Manufactory Meissen Manufactory German
Factory director Böttger Period

On view at The Met Fifth Avenue in Gallery 533

The early history of the German porcelain factory at Meissen, which was the first in Europe to produce true or hard-paste porcelain, has been extensively published.[1] The European quest to manufacture porcelain in the manner of the Chinese was long and complex, and it had been attempted at several ceramic factories throughout the Continent, but it was the experiments conducted in Dresden and in nearby Meissen during the first decade of the eighteenth century that led to the realization of this goal. After several years of experimentation to discover the necessary ingredients to make the white, translucent, and nonporous ceramic body, as well as to develop the kiln technology to fire it, the workers who were to establish the Meissen factory successfully produced a true porcelain in 1708—however, without glaze.[2] Ongoing experimentation resolved some of the technical challenges, and August II (1670–1733), commonly known as Augustus the Strong, elector of Saxony, king of Poland, was able to proclaim the founding of a porcelain factory in Dresden in January 1710. The equipment for the factory was transferred to Meissen, located approximately eighteen miles northwest of Dresden, in June of that year, and the factory that came to dominate the production of porcelain in Europe for the first half of the century was created.

The person most closely identified with discovering the formula for the hard-paste porcelain that Meissen would produce is Johann Friedrich Böttger (German, 1682–1719). Böttger's life has been well documented,[3] but the salient facts of his role in the development of porcelain are as follows: Böttger was apprenticed to an apothecary in Berlin at an early age but soon became fascinated with alchemy, a nascent form of chemistry that attempted the transformation of matter. After reports circulated that he had successfully transformed silver into gold in Berlin, Böttger fled to Saxony, presumably to avoid demonstration of this skill by request of the king of Prussia, Frederick I (1657–1713). His flight brought him to the attention of Augustus the Strong, who was eager to support Böttger's efforts to transform base metals into gold. Böttger's experiments to produce gold were conducted in collaboration with German physicist and mathematician Ehrenfried Walther von Tschirnhaus (1651–1708). In the process of developing materials to enable the transformation, Böttger and his collaborators fabricated a dense red stoneware. This stoneware body could withstand very high temperatures believed necessary for the alchemy to occur, and this discovery proved to be a critical step in the eventual production of porcelain, which required higher firing temperatures than other ceramic bodies.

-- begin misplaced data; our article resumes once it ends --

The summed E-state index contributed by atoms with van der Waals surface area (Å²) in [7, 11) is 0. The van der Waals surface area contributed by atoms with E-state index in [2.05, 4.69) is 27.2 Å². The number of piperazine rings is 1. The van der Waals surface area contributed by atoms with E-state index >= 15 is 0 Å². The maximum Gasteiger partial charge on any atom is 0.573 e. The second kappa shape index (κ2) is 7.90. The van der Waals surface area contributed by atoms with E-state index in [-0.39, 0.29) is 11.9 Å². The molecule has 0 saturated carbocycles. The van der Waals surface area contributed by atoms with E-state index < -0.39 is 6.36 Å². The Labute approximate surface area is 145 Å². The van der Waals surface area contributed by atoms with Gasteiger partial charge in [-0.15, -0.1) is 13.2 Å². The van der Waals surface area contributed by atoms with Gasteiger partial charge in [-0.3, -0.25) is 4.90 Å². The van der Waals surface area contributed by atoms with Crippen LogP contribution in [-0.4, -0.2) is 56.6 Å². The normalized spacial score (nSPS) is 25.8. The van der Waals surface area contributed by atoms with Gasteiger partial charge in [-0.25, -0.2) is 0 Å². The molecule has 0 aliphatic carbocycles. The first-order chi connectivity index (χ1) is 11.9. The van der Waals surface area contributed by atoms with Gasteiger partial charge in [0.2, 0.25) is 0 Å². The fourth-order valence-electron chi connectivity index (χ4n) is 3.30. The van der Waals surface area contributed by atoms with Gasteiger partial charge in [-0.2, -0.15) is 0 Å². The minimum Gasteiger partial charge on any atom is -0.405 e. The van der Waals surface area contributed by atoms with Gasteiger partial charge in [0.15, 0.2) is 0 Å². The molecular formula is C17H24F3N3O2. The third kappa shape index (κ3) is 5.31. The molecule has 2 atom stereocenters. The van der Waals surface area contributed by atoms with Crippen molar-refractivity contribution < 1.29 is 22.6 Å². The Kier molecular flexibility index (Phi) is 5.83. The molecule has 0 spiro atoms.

With the eventual realization that Böttger's attempts at alchemy were not going to prove successful, his efforts were redirected, assisted by Tschirnhaus, toward the production of porcelain. Böttger's experiments with red stoneware were critical to his eventual discovery of porcelain, which led to an understanding of how to make clays fusible, as well as to the development of high-temperature kilns.[4] Efforts were made to refine the red stoneware, and it must have been quickly realized that their properties were similar to those of Chinese Yixing stonewares that were much appreciated by Augustus. The density of the stoneware body developed by Böttger allowed for a variety of decorative treatments, and along with the employment of specialist craftsmen, such as modelers, engravers, and polishers, the Meissen factory was able to present a variety of stonewares for sale at the annual Easter Fair in Leipzig in 1710.